Think “rewards card,” and a bar-coded keytag or a dog-eared punch card emblazoned “Buy nine subs, get the 10th free,” likely comes to mind. But powered by mobile, loyalty and rewards programs are getting more sophisticated every day.
That may not come as a big surprise — every aspect of web marketing has been affected by the rapid, widespread adoption of smartphones. Tracking points and rewards is not only a natural application for touchscreen interaction -- it’s an effective one.
According to a study from Forrester Research, 64% of retailers surveyed said that loyalty and rewards programs are “the best way” to connect with consumers, ahead of mobile apps (56%). Almost half (46%) said that loyalty programs are also the best sales drivers.
“A rewards program may only be one weapon in the retail arsenal, but it’s a particularly effective one that gives something back to customers for their loyalty, and makes them feel like an insider with access to special benefits and privileges,” Jay Lewis, national account manager at ELO Touch Solutions, told BizTech.
Going digital with delivery
While there’s nothing wrong with a keytag or punch card that logs purchases and racks up rewards, more chains are experimenting with loyalty programs that use smartphones to register customer activity and deliver rewards directly from a mobile site or app.
Most of the big gas-station/convenience store chains allow customers to accrue points to get discounts on their phones; some, like Speedway, even allows points to be redeemed for food, coffee and gift cards in-store.
Target is testing a new loyalty program, REDperks, which allows mobile users to earn 10 points for every dollar spent by scanning a bar code with their phones. And Macy’s mobile app offers a My Wallet feature to track promotions, points and payment methods.
Macy’s also recently joined Plenti, a loyalty program operated by American Express that rewards customers for spending money with any company in a coalition that includes Rite-Aid, Hulu and AT&T.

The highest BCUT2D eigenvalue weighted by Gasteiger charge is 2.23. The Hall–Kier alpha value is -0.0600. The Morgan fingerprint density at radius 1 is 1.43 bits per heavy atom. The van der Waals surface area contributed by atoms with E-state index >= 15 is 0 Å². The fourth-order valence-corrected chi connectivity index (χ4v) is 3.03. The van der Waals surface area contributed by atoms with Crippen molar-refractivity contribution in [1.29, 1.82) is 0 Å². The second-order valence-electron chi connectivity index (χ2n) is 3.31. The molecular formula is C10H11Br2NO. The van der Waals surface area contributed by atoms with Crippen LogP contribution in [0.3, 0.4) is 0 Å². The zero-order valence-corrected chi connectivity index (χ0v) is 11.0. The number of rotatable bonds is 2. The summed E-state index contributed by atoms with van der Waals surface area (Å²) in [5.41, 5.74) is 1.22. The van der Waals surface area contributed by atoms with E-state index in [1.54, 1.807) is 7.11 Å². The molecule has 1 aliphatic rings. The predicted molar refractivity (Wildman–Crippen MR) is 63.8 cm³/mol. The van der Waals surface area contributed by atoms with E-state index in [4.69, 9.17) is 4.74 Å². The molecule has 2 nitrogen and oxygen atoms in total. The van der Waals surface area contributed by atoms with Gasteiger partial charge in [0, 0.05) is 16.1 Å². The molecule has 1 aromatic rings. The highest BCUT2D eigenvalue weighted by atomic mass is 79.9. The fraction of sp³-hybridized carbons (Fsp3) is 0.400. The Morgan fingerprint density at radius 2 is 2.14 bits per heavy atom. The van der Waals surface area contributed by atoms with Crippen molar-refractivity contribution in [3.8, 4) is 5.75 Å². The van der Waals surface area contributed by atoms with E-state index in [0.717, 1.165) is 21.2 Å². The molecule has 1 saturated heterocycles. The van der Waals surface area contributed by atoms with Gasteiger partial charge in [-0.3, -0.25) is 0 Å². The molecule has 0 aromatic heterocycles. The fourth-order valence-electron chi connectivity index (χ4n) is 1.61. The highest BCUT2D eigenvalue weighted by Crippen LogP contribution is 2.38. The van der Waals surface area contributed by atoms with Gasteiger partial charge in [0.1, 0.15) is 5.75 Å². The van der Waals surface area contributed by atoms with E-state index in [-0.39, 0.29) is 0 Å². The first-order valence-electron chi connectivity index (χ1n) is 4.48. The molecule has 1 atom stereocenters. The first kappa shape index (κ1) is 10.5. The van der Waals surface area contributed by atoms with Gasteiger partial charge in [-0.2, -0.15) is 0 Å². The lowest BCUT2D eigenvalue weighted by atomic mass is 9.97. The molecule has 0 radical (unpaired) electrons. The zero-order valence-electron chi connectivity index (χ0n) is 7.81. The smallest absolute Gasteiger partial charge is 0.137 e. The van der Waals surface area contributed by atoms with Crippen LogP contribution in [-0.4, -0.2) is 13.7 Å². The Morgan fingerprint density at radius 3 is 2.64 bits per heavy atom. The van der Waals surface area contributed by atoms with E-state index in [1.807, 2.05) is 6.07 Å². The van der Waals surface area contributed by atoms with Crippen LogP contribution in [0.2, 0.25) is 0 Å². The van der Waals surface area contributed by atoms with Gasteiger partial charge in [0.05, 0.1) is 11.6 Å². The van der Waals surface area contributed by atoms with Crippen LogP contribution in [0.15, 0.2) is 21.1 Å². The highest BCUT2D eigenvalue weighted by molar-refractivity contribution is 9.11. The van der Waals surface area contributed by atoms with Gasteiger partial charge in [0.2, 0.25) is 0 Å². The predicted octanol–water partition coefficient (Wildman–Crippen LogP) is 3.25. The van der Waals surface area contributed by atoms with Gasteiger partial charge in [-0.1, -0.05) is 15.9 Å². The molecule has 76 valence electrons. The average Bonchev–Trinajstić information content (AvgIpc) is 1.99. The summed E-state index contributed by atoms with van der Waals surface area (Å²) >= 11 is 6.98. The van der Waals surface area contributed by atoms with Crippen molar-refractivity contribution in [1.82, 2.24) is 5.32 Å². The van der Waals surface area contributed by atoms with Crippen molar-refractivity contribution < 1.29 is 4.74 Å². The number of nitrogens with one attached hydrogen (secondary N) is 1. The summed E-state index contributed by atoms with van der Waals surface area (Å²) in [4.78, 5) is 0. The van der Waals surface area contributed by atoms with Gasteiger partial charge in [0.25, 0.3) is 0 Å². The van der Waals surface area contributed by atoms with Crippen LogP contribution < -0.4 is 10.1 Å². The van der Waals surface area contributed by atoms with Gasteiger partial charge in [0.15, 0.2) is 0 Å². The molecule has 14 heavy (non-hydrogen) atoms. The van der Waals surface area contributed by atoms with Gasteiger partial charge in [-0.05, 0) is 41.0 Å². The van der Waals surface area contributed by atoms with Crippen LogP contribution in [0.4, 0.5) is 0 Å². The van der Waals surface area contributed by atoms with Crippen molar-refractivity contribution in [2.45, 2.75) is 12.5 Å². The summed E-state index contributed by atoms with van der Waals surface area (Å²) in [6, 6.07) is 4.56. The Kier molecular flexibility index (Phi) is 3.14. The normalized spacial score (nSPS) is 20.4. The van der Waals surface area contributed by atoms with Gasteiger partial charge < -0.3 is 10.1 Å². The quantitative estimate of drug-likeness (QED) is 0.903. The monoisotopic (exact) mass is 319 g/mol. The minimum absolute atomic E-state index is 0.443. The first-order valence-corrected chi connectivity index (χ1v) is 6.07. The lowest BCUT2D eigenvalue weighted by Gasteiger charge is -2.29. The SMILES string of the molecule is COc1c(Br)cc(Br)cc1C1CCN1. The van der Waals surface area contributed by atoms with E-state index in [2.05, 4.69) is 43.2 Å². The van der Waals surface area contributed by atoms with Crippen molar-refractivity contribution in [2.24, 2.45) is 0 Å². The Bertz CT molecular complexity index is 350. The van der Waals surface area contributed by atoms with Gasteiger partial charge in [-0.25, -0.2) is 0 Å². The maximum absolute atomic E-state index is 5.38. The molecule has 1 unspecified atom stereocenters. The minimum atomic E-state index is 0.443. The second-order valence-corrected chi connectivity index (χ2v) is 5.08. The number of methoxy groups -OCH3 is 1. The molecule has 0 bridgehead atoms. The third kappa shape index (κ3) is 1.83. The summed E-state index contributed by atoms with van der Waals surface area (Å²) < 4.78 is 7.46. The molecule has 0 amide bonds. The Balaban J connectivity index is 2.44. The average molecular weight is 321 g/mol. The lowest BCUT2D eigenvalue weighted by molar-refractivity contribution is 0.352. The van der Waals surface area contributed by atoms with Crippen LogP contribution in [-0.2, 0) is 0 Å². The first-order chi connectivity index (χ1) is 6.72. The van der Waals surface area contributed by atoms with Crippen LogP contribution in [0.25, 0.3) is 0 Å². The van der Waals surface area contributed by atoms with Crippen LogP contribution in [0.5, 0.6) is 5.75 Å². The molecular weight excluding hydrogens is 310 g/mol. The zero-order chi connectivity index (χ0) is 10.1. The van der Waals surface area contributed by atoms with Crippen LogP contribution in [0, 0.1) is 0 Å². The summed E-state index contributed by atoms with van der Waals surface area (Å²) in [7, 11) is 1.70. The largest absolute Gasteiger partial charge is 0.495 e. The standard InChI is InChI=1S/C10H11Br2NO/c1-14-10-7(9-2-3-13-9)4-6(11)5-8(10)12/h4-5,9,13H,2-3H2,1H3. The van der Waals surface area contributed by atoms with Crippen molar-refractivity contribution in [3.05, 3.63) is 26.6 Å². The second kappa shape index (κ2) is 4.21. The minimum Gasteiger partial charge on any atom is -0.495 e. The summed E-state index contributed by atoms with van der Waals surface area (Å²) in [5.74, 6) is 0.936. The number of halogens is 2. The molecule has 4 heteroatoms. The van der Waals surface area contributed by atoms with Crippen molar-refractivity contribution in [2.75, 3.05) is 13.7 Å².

Payments and perks
With phones quickly becoming a means of payment, combining loyalty programs with the mobile wallet won’t be far behind. In fact, the desire for loyalty programs among U.S. consumers may ultimately help drive the mobile wallet’s success.
“Having access to loyalty program points and rewards within a mobile wallet is the No. 1 feature [consumers] are interested in,” Forrester Research analyst Thomas Husson told The Wall Street Journal. “Moving forward, we will see some mobile wallets morph into rich marketing and commerce platforms.”
Kohl’s loyalty app, for example, has already encouraged the average user to spend $80 more per year than the average non-user by issuing special offers through its proprietary in-app mobile wallet system.
“It makes things very easy for our customer, because they don’t have to print out that [offer] email, bring it into the store and then scan it,” Ratnakar Lavu, Kohl’s EVP for digital technology, told The Wall Street Journal in December. “They can take their mobile device into the store, open up the wallet, open up a rewards certificate [and] scan it in the store.”
Big data, big rewards
Armed with mobile data, loyalty programs can do more than just reward repeat business; they can help retailers hone offers and drive new sales. “If you know who [customers] are, what they bought, what they spend, you can give them a more personalized experience,” BigCommerce co-founder Mitch Harper told ZDNet.
Loyalty specialist Punchh offers small businesses apps that not only offer the typical bonus after a desired number of purchases, but also surprise frequent customers randomly with freebies or deals on about 20% of visits — essentially the same strategy that gets casino visitors to keep pulling the lever on a slot machine.
“You’re not only rewarding the customers who are coming more frequently, you’re also giving people an incentive to show up,” Dylan Bolden, a partner at the Boston Consulting Group told The New York Times. “I can come in and potentially get something for free. That’s awesome.”
You can’t do that with a punch card, and people rarely leave their phones at home in a drawer. “Clearly, this is the best of times for loyalty programs,” Bolden said.